Editorial

How safe are erythropoiesis-stimulating agents?

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The year 2007 was a rough one for erythropoiesis-stimulating agents (ESAs). Increasing concerns about their safety were raised in important meta-analyses of previously published data, specifically, the possibility that these agents increase the risk of venous thromboembolic phenomenona and shorten survival. These trends were seen primarily in studies of cancer patients. 1 Meanwhile, front-page headlines in The New York Times were unkind: “Doctors reaping millions for use of anemia drugs.” 2 However, the signals came earlier than 2007.

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THE RISE AND POSSIBLE FALL OF ESAs

1989—These costly drugs are introduced and start their ascent to becoming one of the most widely used drug classes, helped along by direct-to-consumer advertising. (In one ad, Grandpa can run after the grandchildren despite being on chemotherapy because he uses erythropoietin!)

2001A study declares that the higher the hemoglobin level rises in response to ESAs, the better the quality of life. It also hints that these agents improve survival. 3

2002The American Society of Hematology/American Society of Clinical Oncology Practice Guideline Writing Committee reviews the medical literature, performs a systematic review, and recommends that patients with low-risk myelodysplasia and those on chemotherapy who become anemic (with a hemoglobin level approaching 10 g/dL) have the option of receiving ESAs to raise their hemoglobin and decrease the need for transfusion. 4

2003Henke et al 5 report that anemic patients with head and neck cancer who underwent radiotherapy and received erythropoietin in a randomized study had poorer survival and progression-free survival.

2005Leyland-Jones et al, 6 in another randomized study, report that patients with metastatic breast cancer receiving first-line chemotherapy (most of whom were not anemic) had a higher mortality rate if they received epoetin alfa.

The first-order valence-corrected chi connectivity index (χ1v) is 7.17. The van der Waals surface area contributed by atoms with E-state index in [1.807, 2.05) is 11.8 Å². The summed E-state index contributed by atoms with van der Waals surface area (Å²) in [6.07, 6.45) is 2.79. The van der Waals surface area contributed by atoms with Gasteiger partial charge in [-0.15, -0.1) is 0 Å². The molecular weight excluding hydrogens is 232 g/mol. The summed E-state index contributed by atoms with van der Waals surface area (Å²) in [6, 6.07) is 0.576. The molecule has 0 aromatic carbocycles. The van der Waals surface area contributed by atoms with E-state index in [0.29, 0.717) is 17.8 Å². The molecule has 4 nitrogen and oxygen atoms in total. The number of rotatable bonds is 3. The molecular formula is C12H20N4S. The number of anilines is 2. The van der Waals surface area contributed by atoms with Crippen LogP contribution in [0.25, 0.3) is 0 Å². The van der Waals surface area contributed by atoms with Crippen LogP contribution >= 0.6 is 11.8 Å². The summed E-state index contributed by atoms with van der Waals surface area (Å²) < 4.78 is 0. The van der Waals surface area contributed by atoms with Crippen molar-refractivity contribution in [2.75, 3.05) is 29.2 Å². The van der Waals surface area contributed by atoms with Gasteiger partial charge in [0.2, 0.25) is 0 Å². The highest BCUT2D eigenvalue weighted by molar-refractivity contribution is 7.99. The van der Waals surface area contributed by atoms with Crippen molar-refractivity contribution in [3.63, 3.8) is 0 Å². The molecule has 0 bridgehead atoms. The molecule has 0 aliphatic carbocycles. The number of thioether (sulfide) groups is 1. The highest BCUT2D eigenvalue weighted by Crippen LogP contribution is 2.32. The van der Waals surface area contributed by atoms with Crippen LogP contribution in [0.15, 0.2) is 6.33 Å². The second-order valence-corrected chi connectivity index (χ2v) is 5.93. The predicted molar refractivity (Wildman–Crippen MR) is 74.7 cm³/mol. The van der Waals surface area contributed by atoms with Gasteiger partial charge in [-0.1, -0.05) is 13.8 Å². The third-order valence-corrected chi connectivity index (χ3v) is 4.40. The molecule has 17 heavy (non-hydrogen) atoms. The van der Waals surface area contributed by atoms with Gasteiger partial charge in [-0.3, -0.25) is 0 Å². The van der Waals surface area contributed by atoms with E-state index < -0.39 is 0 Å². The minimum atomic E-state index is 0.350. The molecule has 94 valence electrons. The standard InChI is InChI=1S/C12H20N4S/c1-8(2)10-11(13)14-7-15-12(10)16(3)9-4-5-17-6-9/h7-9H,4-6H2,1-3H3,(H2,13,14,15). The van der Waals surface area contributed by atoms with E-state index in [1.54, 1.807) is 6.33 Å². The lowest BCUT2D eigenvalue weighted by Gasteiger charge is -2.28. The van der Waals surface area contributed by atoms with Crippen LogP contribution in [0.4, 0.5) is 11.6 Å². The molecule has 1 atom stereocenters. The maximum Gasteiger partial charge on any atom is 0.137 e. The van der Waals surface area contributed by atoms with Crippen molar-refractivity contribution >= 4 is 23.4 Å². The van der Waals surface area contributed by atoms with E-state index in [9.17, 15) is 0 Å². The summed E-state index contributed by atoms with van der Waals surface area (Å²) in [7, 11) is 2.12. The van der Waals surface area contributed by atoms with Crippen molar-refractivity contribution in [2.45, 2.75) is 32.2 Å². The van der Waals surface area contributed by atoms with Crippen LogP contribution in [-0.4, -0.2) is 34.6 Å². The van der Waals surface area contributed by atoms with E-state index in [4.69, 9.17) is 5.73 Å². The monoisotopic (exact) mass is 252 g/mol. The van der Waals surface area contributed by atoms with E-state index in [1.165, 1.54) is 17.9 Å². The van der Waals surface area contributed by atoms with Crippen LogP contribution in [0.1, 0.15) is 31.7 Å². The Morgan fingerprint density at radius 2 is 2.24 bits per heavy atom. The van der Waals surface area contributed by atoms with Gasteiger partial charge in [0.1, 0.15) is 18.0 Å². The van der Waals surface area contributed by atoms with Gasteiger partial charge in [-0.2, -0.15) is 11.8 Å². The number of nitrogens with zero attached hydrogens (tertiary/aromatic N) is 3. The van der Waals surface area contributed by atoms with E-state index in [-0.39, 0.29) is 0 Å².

2006The guideline authors meet again to start the process of writing an update. A meta-analysis shows the thromboembolic risk and survival problems in a more systematic way, covering multiple studies. 7

2007The Centers for Medicare and Medicaid Services cuts back the reimbursement for the use of erythropoietin. The US Food and Drug Administration (FDA) publishes a black box warning suggesting that any hemoglobin level greater than 12 g/dL would be detrimental to a patient. The Guideline Writing Committee works on its document with this backdrop of turmoil.

2008The updated guidelines are published. They recommend continuing to use ESAs for patients with low-risk myelodysplasia, and as an option to raise hemoglobin levels and prevent the need for transfusion in cancer patients undergoing chemotherapy whose hemoglobin level falls to 10 g/dL or less. 8 The document includes stronger language against the use of ESAs in patients with anemia from cancer who are not undergoing chemotherapy. Meanwhile, some editorialists have suggested that it may be time to abandon ESAs because these drugs may promote more rapid tumor growth or pose a prohibitive risk of thromboembolic disease. 9,10

In mid-March 2008, after reviewing the most recent data, an FDA panel calls for new limits on the use of ESAs: cancer patients who are undergoing treatment that could cure their cancer should not receive them, and neither should patients with advanced breast cancer or head and neck cancer. Furthermore, the FDA panel stipulates that when doctors do prescribe these drugs, they should warn patients of the possible dangers and seek their informed consent.

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